Most job seekers believe that salary negotiation
starts once they have an offer in hand, but nothing
could be farther from the truth.
In fact, your resume can make the difference between
negotiating at the top end of the salary range-or the
bottom end-in your next job offer.
If that sounds strange to you, consider the following
A prospective employer's first impression of you
is created entirely by your resume.
The employer's first impression of you will
assign a value and build a level of urgency for
the employer to contact you-before someone else
First impressions are nearly impossible to change.
If your resume sells your skills short, then you
can't expect to receive offers at the upper end of
your salary scale. Your current
resume could be losing you thousands of dollars in
income power. By making a few key
changes in your resume now, you can position yourself
for higher salaries in the future.
There are three resume strategies for promoting high
salary negotiation success:
1. Show that you are a high
return on investment with quantifiable results.
Many job seekers throw around the phrase "results
oriented", but they fail to back it up with concrete
evidence-leaving the reader to conclude
otherwise. You may feel that you
have no quantifiable evidence of your value in
previous jobs, but every job has quantifiable results
that can better reflect your worth on your
resume. Revenue, sales dollars and
material costs are not the only results that use
Consider using the number of man-hours saved in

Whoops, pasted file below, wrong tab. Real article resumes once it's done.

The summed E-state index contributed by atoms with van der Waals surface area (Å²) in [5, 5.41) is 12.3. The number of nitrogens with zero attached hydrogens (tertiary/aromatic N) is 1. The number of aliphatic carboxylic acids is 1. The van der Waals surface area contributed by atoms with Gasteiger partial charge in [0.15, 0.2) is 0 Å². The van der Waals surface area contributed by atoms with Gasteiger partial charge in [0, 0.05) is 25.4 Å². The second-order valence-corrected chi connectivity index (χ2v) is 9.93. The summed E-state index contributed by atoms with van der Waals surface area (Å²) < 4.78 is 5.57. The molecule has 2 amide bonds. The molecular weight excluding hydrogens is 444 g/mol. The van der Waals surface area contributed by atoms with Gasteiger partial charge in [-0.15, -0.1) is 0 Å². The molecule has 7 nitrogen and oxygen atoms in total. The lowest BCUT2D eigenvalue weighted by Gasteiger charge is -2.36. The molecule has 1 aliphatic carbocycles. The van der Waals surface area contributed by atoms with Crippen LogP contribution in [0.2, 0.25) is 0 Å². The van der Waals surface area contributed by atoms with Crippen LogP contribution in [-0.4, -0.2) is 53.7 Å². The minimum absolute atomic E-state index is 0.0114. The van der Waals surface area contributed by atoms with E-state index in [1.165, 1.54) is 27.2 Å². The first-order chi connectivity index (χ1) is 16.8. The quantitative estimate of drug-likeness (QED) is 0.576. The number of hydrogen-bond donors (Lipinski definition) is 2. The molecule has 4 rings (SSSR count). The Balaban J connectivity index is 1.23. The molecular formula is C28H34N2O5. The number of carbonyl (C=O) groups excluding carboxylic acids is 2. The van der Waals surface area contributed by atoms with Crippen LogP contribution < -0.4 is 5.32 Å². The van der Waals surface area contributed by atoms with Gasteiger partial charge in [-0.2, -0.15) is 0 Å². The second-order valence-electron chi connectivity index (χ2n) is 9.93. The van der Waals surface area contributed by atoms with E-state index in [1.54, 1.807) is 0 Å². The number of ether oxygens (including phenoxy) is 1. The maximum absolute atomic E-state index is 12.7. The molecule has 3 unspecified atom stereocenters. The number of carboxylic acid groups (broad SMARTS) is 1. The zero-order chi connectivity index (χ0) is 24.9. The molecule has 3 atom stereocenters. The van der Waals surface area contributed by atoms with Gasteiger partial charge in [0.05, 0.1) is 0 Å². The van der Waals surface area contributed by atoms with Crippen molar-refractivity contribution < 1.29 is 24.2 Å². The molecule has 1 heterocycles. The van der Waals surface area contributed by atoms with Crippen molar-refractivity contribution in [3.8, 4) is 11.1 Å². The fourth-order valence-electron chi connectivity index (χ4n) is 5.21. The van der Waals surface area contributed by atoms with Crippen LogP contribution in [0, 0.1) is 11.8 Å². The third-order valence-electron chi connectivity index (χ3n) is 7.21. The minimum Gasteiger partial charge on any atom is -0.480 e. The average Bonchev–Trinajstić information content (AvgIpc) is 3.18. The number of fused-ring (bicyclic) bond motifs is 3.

process improvements, the percentage of repeat
customers, or the number of peers helped by a
particular efficiency to help reflect your
abilities. Every employee is hired
to solve problems, and most problems have some
quantifiable element at their
2. Illustrate the breadth of
Notice the use of the word "breadth" rather than
"length" of experience. Just
because a candidate has been doing a job for a long
time does not necessarily mean he is worth
more. Breadth of experience
focuses on quality, not quantity.
There are two key ways to express breadth of
Since industry expertise is usually in high demand,
you can show your value through insider understanding
of industry issues.
If your career spans many industries within the same
occupation, highlight the transferable skills that
have enabled you to bridge the gaps from industry to
3. Entice the reader to want to
know more about you.
Job seekers often make the mistake of assuming that
the job of their resume is to inform the
reader. Not so!
The ONLY job of your resume is to entice the reader
to want to know more about you.
What that translates to is an understanding of what
to include and what to leave off your
resume. Too much detail can
distract the reader and lose his interest, but not
enough information, and the reader will wonder what
you have been doing with your
life. A proper balance between
detail and result will win the reader's interest and
leave them saying, "I've got to call this guy for an
A professional resume writer can create a resume that
sells you as a high return on
investment. By portraying you as
someone with great breadth of experience and a wide
range of critical skills, potential employers will
see you immediately as someone of high value,
building their vision-and your self-confidence-of you
in the upper end of the salary